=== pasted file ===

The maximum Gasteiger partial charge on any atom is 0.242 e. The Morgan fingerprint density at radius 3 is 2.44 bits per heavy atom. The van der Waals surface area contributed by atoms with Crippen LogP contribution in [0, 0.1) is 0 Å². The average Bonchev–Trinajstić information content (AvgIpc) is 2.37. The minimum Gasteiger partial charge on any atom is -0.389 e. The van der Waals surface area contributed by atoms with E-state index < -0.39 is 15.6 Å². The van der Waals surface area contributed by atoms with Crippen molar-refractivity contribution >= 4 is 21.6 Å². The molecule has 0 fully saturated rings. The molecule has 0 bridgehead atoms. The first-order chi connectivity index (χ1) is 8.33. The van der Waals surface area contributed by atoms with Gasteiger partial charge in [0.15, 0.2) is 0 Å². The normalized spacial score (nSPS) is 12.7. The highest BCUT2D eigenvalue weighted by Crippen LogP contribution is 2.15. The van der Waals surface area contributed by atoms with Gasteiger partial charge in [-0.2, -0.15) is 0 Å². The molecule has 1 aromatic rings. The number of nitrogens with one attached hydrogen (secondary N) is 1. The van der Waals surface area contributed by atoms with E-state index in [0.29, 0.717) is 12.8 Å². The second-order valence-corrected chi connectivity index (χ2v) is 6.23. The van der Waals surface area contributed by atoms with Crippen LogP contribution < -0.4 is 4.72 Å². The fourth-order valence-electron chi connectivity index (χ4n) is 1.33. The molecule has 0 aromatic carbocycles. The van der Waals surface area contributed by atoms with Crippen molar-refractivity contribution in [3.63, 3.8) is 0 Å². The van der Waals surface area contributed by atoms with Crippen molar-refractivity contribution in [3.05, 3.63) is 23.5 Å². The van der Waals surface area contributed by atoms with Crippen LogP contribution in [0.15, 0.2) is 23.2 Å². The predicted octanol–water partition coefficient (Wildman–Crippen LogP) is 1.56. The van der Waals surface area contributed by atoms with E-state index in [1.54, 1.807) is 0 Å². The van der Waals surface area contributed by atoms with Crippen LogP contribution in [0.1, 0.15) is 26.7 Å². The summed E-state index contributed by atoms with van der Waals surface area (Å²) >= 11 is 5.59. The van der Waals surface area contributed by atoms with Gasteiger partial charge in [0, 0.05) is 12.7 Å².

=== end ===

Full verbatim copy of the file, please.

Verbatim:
The maximum Gasteiger partial charge on any atom is 0.242 e. The Morgan fingerprint density at radius 3 is 2.44 bits per heavy atom. The van der Waals surface area contributed by atoms with Crippen LogP contribution in [0, 0.1) is 0 Å². The average Bonchev–Trinajstić information content (AvgIpc) is 2.37. The minimum Gasteiger partial charge on any atom is -0.389 e. The van der Waals surface area contributed by atoms with E-state index < -0.39 is 15.6 Å². The van der Waals surface area contributed by atoms with Crippen molar-refractivity contribution >= 4 is 21.6 Å². The molecule has 0 fully saturated rings. The molecule has 0 bridgehead atoms. The first-order chi connectivity index (χ1) is 8.33. The van der Waals surface area contributed by atoms with Gasteiger partial charge in [0.15, 0.2) is 0 Å². The normalized spacial score (nSPS) is 12.7. The highest BCUT2D eigenvalue weighted by Crippen LogP contribution is 2.15. The van der Waals surface area contributed by atoms with Gasteiger partial charge in [-0.2, -0.15) is 0 Å². The molecule has 1 aromatic rings. The number of nitrogens with one attached hydrogen (secondary N) is 1. The van der Waals surface area contributed by atoms with E-state index in [0.29, 0.717) is 12.8 Å². The second-order valence-corrected chi connectivity index (χ2v) is 6.23. The van der Waals surface area contributed by atoms with Crippen LogP contribution < -0.4 is 4.72 Å². The fourth-order valence-electron chi connectivity index (χ4n) is 1.33. The molecule has 0 aromatic carbocycles. The van der Waals surface area contributed by atoms with Crippen molar-refractivity contribution in [3.63, 3.8) is 0 Å². The van der Waals surface area contributed by atoms with Crippen molar-refractivity contribution in [3.05, 3.63) is 23.5 Å². The van der Waals surface area contributed by atoms with Crippen LogP contribution in [0.15, 0.2) is 23.2 Å². The predicted octanol–water partition coefficient (Wildman–Crippen LogP) is 1.56. The van der Waals surface area contributed by atoms with E-state index in [1.54, 1.807) is 0 Å². The van der Waals surface area contributed by atoms with Crippen LogP contribution in [0.1, 0.15) is 26.7 Å². The summed E-state index contributed by atoms with van der Waals surface area (Å²) >= 11 is 5.59. The van der Waals surface area contributed by atoms with Gasteiger partial charge in [0, 0.05) is 12.7 Å².